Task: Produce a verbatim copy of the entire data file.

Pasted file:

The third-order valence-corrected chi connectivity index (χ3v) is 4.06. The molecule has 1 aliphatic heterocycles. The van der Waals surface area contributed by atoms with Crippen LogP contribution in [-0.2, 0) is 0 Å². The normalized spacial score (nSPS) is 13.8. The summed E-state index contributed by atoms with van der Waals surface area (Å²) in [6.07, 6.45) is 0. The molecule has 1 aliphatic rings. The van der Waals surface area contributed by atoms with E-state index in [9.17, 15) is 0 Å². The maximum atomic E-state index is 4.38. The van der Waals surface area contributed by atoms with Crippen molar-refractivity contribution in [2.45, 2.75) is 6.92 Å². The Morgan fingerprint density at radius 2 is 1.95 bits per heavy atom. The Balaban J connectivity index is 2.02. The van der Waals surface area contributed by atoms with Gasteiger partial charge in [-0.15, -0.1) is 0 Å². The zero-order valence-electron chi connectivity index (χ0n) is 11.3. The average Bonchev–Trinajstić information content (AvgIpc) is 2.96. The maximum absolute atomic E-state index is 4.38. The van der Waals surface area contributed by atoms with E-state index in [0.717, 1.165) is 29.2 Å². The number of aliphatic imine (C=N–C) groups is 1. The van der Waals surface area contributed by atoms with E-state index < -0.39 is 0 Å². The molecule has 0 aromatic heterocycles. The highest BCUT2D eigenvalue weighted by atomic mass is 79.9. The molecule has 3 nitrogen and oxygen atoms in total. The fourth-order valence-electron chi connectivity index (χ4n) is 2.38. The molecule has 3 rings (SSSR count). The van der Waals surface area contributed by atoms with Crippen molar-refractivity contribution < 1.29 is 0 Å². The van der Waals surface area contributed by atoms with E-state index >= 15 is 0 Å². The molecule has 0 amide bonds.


The third-order valence-corrected chi connectivity index (χ3v) is 4.06. The molecule has 1 aliphatic heterocycles. The van der Waals surface area contributed by atoms with Crippen LogP contribution in [-0.2, 0) is 0 Å². The normalized spacial score (nSPS) is 13.8. The summed E-state index contributed by atoms with van der Waals surface area (Å²) in [6.07, 6.45) is 0. The molecule has 1 aliphatic rings. The van der Waals surface area contributed by atoms with E-state index in [9.17, 15) is 0 Å². The maximum atomic E-state index is 4.38. The van der Waals surface area contributed by atoms with Crippen molar-refractivity contribution in [2.45, 2.75) is 6.92 Å². The Morgan fingerprint density at radius 2 is 1.95 bits per heavy atom. The Balaban J connectivity index is 2.02. The van der Waals surface area contributed by atoms with Gasteiger partial charge in [-0.15, -0.1) is 0 Å². The zero-order valence-electron chi connectivity index (χ0n) is 11.3. The average Bonchev–Trinajstić information content (AvgIpc) is 2.96. The maximum absolute atomic E-state index is 4.38. The van der Waals surface area contributed by atoms with E-state index in [0.717, 1.165) is 29.2 Å². The number of aliphatic imine (C=N–C) groups is 1. The van der Waals surface area contributed by atoms with E-state index < -0.39 is 0 Å². The molecule has 0 aromatic heterocycles. The highest BCUT2D eigenvalue weighted by atomic mass is 79.9. The molecule has 3 nitrogen and oxygen atoms in total. The fourth-order valence-electron chi connectivity index (χ4n) is 2.38. The molecule has 3 rings (SSSR count). The van der Waals surface area contributed by atoms with Crippen molar-refractivity contribution < 1.29 is 0 Å². The van der Waals surface area contributed by atoms with E-state index >= 15 is 0 Å². The molecule has 0 amide bonds.